Yet we live on. We act as if there is some deeper purpose behind it all, as if how we conduct ourselves matters. We have mental events distinct from brain events. We construct a hierarchy of goods, imposing it upon the realm of matter and function. We condemn the deeds of Dahmer and exult in the example of Gandhi. We almost universally press on, even through our darkest hours, even when it seems that our own personal hierarchy (pain is an evil to be avoided) conflicts with that perseverance. Others, of course, select death over pain or solitude. But, by and large, we see continuation as a good that, even combined with that pain, secures a positive net entry into our little mental notation. We have hope. We behave as though minds genuinely exist, and as though moral responsibility is a true aspect of mortal life. We instinctively know that things are not as materialistic reductionism would lead us to perceive. We know better.

There is, of course, a perspective far more consonant with what we immediately perceive. There’s a world that includes mental substances and mental events, things not reducible to the merely material. Things not wholly determined by physical events. There is moral responsibility. There is objective wrong and objective right. Our reasoning faculties are not just interacting particles and chemical signals; they are also mental events that can fit together in a logically coherent whole. We can look at Auschwitz and rightly condemn; we can look at Mother Theresa and rightly praise. And this is reasonable. But there is still something horribly wrong. Something sinister at the core. For, as before, we see that extremities of good and evil reside within us. Great virtue, great vice. The former is no problem, we like that… but what of this latter, this grotesque inclination that erupts in violence and degradation?

Perhaps there is an answer. Something higher, a source for this abundant teleology. A reason why death is bad and life is good. A fundamental ground that serves as the originator of mental substances that are seemingly conjoined unexpectedly with matter. Call this what you will. But perhaps in such a postulate, if it be true, there is cause for hope.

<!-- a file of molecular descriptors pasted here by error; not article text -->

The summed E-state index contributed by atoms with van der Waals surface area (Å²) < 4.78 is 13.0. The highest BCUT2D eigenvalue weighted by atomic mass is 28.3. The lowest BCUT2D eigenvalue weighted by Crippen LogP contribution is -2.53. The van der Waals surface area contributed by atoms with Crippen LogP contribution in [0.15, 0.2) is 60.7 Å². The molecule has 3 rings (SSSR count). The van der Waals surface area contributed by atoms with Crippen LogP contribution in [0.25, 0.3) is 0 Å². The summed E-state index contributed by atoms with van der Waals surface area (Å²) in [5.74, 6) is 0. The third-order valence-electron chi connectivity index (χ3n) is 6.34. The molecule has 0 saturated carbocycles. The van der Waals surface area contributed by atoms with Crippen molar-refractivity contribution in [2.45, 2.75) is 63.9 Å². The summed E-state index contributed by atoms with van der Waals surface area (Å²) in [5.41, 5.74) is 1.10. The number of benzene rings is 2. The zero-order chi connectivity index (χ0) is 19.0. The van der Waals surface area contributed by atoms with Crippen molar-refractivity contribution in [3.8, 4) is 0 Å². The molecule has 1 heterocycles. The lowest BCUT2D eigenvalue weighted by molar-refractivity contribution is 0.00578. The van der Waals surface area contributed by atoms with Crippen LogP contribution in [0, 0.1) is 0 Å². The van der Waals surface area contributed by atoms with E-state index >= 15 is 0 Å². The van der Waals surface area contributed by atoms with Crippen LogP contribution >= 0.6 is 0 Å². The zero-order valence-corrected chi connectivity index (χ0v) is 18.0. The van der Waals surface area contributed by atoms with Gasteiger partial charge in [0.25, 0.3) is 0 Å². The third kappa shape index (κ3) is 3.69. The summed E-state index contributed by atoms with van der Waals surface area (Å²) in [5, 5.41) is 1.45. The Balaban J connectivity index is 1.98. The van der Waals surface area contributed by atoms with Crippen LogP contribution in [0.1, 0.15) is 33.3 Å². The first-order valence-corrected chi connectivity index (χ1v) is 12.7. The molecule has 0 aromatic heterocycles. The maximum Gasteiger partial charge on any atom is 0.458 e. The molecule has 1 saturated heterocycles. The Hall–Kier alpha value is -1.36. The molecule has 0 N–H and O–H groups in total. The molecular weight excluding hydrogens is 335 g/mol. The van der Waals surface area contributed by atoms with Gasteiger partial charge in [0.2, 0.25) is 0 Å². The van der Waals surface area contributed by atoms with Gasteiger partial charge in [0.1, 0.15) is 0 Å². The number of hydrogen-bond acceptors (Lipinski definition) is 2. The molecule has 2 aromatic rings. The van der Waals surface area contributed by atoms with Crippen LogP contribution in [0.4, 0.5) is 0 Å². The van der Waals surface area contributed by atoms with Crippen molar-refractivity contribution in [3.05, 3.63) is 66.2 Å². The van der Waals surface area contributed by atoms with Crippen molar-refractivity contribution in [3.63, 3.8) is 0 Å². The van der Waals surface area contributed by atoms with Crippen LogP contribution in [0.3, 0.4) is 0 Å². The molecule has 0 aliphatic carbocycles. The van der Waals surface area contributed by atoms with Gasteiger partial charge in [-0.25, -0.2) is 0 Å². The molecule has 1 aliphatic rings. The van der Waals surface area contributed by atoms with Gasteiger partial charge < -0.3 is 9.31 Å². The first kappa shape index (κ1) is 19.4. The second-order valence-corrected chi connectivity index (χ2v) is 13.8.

Some think so. Some tell a sweeping saga about a love. It concerns, you see, the Teleology Provider expressing great distress over the way things have gone, and so there is invasion. The schizophrenic world received visitation like no other. An Untainted One felt our filthy touch and reached out fearlessly with spotless hands of His own. A power was promised, a power was offered. Grime of the heart, soaked in the blood of perfect life. A new people, snatched from old ways, living in the interim between two eras. A community, bound together by bloodshed offered freely. And an infinite force taking up residence among the members as though in a sanctuary. Of course, there’s still that thorny matter of the in-between, the paradox. But in that, there’s a promise. Now is partial; then shall be full. A new age, the new age. Perfection comes. Justice done, death undone. A banquet for the hungry, flowing water for the thirsty. Wealth for the destitute, new robes for the naked. Wholeness for the broken. Tears a moist memory. Violence gone; no more violation, no more shame. The new people, the temple people, the community, blessed for a new age. Healing. Hope for the helpless, rest for the weary, love for a broken heart. Mercy and grace, might and pardon. All because of an invasion, ferried in by the Untainted One who took stains from the stained.

That’s at least how the narrative goes. So many stories. Some hopeful, some fearful. I’ve told two. One wretched to the core, painted with blood at its very foundation. Not even reason survives its touch. Nearly every basic belief is called into question or outright denied, though most back away from its darker, deeper corridors. Another also has blood at its foundation. But not mine, and not yours. God’s. It offers hope and encourages truth, reason, and virtue. It displays standards by which to truly evaluate acts.

I know which story solves a very real problem, and which story reduces the problem into insignificant brute reality at the expense of every value anyone has ever held. I know which story tells me that I should be dismayed at evil and overjoyed at good. I know which story tells me to feed the hungry, clothe the naked, tend to the wounded, and comfort the hurting. I know which story enables and unlocks true humanity, if only we’ll be saturated by the epic. I know which story speaks of change, and which one speaks of dreadful stasis.

Which story do you tell?

Lycan’s Four Objections to Substance Dualism

Posted June 6, 2008 by Josh
Categories: By Josh, Philosophy of Mind

Tags: , , ,

This is from Lycan’s contributions to the Blackwell Companion to Philosophy (“Philosophy of Mind”):

1. Immaterial minds do not fit with the emerging picture of the physical world. Science keeps peering further into the nature of previously mysterious areas and gives us a causal account of things explicable in terms of physical goings-on.

I have to admit that, although we are left without a specific objection here, this one probably makes the dualist quiver the most. It was a combination of this kind of objection coupled with the arguments for the non-identity of mental states to brain-states that drove me into the arms of Emergent Dualism. However, this objection ought not to level anyone’s belief about the mind as long as they have significant reasons for rejecting reductionistic accounts.

2. Evolution would’ve had to produce immaterial minds somewhere along the lines of our lineage which seems improbable/inexplicable. How and when would this have happened?